Recent Discovery Shows How the Herpes Virus Reactivates in Neurons
Researchers at the University Of South Carolina School Of Medicine recently discovered the reason that reactivates the herpes virus. Researchers also discovered how brain cells are deceived thereby allowing the herpes virus to escape from the repressive ecosystem in neurons.
About 90 percent of the population in the United States of America is living with the HSV inside the brain cells. Under acute stress, the virus tends to leave the neurons and leads to development of cold sores, eye infection and in some cases, Encephalitis.
Stress is said to be the most common reason behind the occurrence of cold sores. Studies have shown that the neurons where HSV reside are under stress, which eventually leads to the development of cold sores on the body.
The Human Simplex Virus is found in about 90 percent of the American population and often shows its presence in the form of cold sores, genital lesions and eye infections. In rare cases, the virus may also cause encephalitis (inflammation of the brain), which has a 70 – 80 percent mortality rate if left untreated.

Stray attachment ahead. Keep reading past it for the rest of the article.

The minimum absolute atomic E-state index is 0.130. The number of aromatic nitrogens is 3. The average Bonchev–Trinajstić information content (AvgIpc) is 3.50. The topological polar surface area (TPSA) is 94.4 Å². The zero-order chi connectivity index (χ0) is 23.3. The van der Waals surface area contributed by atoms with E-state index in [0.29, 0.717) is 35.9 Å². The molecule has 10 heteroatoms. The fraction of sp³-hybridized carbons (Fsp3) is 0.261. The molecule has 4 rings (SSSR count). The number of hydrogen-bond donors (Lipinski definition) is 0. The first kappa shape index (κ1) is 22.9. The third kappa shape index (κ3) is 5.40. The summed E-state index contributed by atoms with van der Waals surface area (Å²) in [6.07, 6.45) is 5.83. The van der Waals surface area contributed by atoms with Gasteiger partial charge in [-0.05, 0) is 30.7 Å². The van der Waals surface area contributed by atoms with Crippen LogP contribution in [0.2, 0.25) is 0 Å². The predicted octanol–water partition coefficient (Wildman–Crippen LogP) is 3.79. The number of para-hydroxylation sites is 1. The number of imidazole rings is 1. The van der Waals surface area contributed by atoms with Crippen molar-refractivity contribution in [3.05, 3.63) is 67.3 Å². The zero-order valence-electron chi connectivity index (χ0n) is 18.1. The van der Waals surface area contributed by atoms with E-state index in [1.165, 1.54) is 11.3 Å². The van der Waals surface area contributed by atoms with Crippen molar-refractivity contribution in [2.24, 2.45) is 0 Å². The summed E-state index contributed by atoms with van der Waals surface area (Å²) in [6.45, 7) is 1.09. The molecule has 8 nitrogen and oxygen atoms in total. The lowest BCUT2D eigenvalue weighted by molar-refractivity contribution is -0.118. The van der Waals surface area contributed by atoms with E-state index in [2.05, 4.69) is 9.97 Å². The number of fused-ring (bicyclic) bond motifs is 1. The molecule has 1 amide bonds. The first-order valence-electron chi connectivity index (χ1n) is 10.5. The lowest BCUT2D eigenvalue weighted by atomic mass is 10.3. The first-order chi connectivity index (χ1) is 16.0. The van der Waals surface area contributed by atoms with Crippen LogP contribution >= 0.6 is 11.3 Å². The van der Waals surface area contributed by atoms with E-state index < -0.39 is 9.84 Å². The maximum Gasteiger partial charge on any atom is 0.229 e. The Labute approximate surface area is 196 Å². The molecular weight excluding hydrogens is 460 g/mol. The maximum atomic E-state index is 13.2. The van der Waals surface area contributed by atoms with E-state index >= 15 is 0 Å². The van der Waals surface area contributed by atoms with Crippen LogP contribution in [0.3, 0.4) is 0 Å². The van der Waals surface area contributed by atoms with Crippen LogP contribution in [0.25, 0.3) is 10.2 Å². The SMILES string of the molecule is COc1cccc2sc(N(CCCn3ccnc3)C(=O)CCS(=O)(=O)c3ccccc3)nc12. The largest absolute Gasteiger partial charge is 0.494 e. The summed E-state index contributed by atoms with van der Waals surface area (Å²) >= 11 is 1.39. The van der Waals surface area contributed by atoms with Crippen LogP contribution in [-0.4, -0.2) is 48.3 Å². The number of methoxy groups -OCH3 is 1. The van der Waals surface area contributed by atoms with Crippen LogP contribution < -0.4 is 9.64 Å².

Anna Cliffe, first and co – corresponding author of the study at the Department of cell Biology and Physiology said, “The proteins we’ve shown to be important for viral reactivation are almost exclusively found in neurons, so they do represent a good therapeutic target. We’ve known that stress triggers viral reactivation. What we’ve now found is how stress at the cellular level allows for viral reactivation.”
The results of the study published in the journal Cell Host and Microbe was performed using primary neurons from mice. Mohanish Deshmukh, the paper’s senior author and Professor of Cell Biology and Physiology at the University of North Carolina said he and his team were excited to discover the possibility of the existence of this stress – activation pathway in humans.
During the initial stages of the study, Cliffe and Deshmukh created an experimental analysis to force the herpes virus to enter the latent stage in the primary neurons of the mouse in a dish before reactivating them. This gave them the opportunity to assess specific cellular protein pathways that might be playing a role in reactivation of the virus. Researchers observed that the JNK protein pathway showed activity just before the HSV began to leave neurons.
In case it is established that the JNK pathway is crucial for reactivation of the virus in humans, then it could be possible to create a perfect treatment for herpes and other ailments closely related to this virus.